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India’s Supreme Court strikes down law that led to arrests over Facebook posts

by Prasad Krishna last modified Mar 26, 2015 01:49 AM
Judge rules that section of the information technology law was unconstitutional, had wrongly swept up innocent people and had a ‘chilling’ effect on free speech.
India’s Supreme Court strikes down law that led to arrests over Facebook posts

Picture by Rafiq Maqbool, The Associated Press

The article by Annie Gowen was published in 'The' on March 25, 2015. Sunil Abraham is quoted.

The Supreme Court in India struck down a section of its country’s information technology act Tuesday that had made it illegal to spread “offensive messages” on electronic devices and resulted in arrests over posts on Facebook and other social media.

Supreme Court Judge Rohinton Fali Nariman wrote in the ruling that the section of the law, known as 66A, was unconstitutional, saying the vaguely worded legislation had wrongly swept up innocent people and had a “chilling” effect on free speech in the world’s most populous democracy.

“Section 66A is cast so widely that virtually any opinion on any subject would be covered by it,” the judge wrote. “If it is to withstand the test of constitutionality, the chilling effect on free speech would be total.”

India had first passed its Information Technology Act in 2000, but stricter provisions were added in 2008 and ratified in 2009 that gave police sweeping authority to arrest citizens for their personal posts on social media, a crime punishable for up to three years in jail and a fine.

Sunil Abraham, the executive director of the Centre for Internet and Society in Bangalore, said the section was originally intended to protect citizens from electronic spam, but it did not turn out that way.

“Politicians who didn’t like what people were saying about them used it to crack down on online criticism,” he said.

In the end, there were more than 20 high-profile arrests, including a professor who posted an unflattering cartoon of a state political leader and another artist who drew a set of cartoons lampooning the government and Parliament.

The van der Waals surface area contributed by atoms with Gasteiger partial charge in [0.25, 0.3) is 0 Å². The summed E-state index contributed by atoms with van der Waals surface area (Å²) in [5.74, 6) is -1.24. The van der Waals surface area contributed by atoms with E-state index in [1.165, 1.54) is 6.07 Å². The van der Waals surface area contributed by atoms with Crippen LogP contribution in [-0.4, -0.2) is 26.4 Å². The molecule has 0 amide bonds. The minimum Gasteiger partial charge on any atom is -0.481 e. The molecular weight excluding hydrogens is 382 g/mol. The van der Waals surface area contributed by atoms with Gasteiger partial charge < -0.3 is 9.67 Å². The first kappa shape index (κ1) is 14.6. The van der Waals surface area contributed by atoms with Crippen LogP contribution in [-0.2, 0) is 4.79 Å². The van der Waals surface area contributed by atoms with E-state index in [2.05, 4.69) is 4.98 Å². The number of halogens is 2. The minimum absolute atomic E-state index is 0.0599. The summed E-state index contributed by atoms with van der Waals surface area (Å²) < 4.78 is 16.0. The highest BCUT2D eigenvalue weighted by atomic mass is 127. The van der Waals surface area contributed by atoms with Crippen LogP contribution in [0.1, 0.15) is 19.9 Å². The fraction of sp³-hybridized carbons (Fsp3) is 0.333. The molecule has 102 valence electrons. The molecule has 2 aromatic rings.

The most well-known was the case of two young women arrested in the western town of Palghar after one of them posted a comment on Facebook that argued the city of Mumbai should not have been shut down for the funeral of a famous conservative leader. A friend, who merely “liked” the post, was also arrested. After much outcry, the two were released on bail and the charges eventually dropped.

The case of the “Palghar Girls” inspired a young law student, Shreya Singhal, to take on the government’s law. Singhal became the chief petitioner for the case, along with other free speech advocates and an Indian information technology firm.

“It’s a big victory,” Singhal said after the ruling. “The Internet is so far-reaching and so many people use it now, it’s very important for us to protect this right.”

Singhal and other petitioners had also argued that another section of India’s technology act that allowed the government to block websites containing questionable material were also unconstitutional, but the court disagreed, saying there was a sufficient review process in place to avoid misuse.

Free speech in India is enshrined in the country’s constitution but has its limits. Books and movies are often banned or censored out of consideration for religious and minority groups.

In 2014, a conservative Hindu group persuaded Penguin India to withdraw a book about Hinduism by Wendy Doniger, a professor of religion at the University of Chicago, from the Indian market. And more recently, the government of India blocked a planned television debut of a documentary film on a 2012 gang rape case, India’s Daughter.